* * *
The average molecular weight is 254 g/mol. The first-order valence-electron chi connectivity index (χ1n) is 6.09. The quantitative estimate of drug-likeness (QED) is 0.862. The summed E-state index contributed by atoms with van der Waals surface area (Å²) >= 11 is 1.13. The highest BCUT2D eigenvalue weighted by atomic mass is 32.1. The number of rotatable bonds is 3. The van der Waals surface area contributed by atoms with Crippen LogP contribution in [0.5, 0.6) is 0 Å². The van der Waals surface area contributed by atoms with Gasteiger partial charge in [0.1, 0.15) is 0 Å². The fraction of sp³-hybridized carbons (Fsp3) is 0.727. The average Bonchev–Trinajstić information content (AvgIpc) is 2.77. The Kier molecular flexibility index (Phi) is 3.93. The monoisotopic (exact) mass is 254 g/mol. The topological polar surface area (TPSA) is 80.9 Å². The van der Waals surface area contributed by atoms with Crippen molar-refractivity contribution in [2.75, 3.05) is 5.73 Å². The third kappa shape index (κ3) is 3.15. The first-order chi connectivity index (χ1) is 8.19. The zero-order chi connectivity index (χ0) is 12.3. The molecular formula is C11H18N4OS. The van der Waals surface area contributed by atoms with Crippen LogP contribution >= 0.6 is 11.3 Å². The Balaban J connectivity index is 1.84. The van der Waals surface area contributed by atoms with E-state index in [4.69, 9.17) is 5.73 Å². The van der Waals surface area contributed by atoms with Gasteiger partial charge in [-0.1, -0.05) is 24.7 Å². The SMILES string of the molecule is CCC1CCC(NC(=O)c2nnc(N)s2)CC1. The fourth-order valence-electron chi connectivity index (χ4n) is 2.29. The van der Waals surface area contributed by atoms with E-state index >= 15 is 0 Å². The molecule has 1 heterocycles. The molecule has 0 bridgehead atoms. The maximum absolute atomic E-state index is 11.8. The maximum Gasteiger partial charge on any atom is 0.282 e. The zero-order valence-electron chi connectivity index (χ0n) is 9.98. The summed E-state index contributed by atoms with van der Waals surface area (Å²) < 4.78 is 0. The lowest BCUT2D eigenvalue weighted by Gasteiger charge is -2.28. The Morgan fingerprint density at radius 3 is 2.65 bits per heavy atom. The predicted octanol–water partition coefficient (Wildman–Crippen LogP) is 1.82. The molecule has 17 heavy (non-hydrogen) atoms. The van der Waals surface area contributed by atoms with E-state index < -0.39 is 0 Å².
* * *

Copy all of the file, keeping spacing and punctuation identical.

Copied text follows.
The average molecular weight is 254 g/mol. The first-order valence-electron chi connectivity index (χ1n) is 6.09. The quantitative estimate of drug-likeness (QED) is 0.862. The summed E-state index contributed by atoms with van der Waals surface area (Å²) >= 11 is 1.13. The highest BCUT2D eigenvalue weighted by atomic mass is 32.1. The number of rotatable bonds is 3. The van der Waals surface area contributed by atoms with Crippen LogP contribution in [0.5, 0.6) is 0 Å². The van der Waals surface area contributed by atoms with Gasteiger partial charge in [0.1, 0.15) is 0 Å². The fraction of sp³-hybridized carbons (Fsp3) is 0.727. The average Bonchev–Trinajstić information content (AvgIpc) is 2.77. The Kier molecular flexibility index (Phi) is 3.93. The monoisotopic (exact) mass is 254 g/mol. The topological polar surface area (TPSA) is 80.9 Å². The van der Waals surface area contributed by atoms with Crippen molar-refractivity contribution in [2.75, 3.05) is 5.73 Å². The third kappa shape index (κ3) is 3.15. The first-order chi connectivity index (χ1) is 8.19. The zero-order chi connectivity index (χ0) is 12.3. The molecular formula is C11H18N4OS. The van der Waals surface area contributed by atoms with Crippen LogP contribution >= 0.6 is 11.3 Å². The Balaban J connectivity index is 1.84. The van der Waals surface area contributed by atoms with E-state index in [4.69, 9.17) is 5.73 Å². The van der Waals surface area contributed by atoms with Gasteiger partial charge in [-0.1, -0.05) is 24.7 Å². The SMILES string of the molecule is CCC1CCC(NC(=O)c2nnc(N)s2)CC1. The fourth-order valence-electron chi connectivity index (χ4n) is 2.29. The van der Waals surface area contributed by atoms with E-state index >= 15 is 0 Å². The molecule has 1 heterocycles. The molecule has 0 bridgehead atoms. The maximum absolute atomic E-state index is 11.8. The maximum Gasteiger partial charge on any atom is 0.282 e. The zero-order valence-electron chi connectivity index (χ0n) is 9.98. The summed E-state index contributed by atoms with van der Waals surface area (Å²) < 4.78 is 0. The lowest BCUT2D eigenvalue weighted by Gasteiger charge is -2.28. The Morgan fingerprint density at radius 3 is 2.65 bits per heavy atom. The predicted octanol–water partition coefficient (Wildman–Crippen LogP) is 1.82. The molecule has 17 heavy (non-hydrogen) atoms. The van der Waals surface area contributed by atoms with E-state index < -0.39 is 0 Å².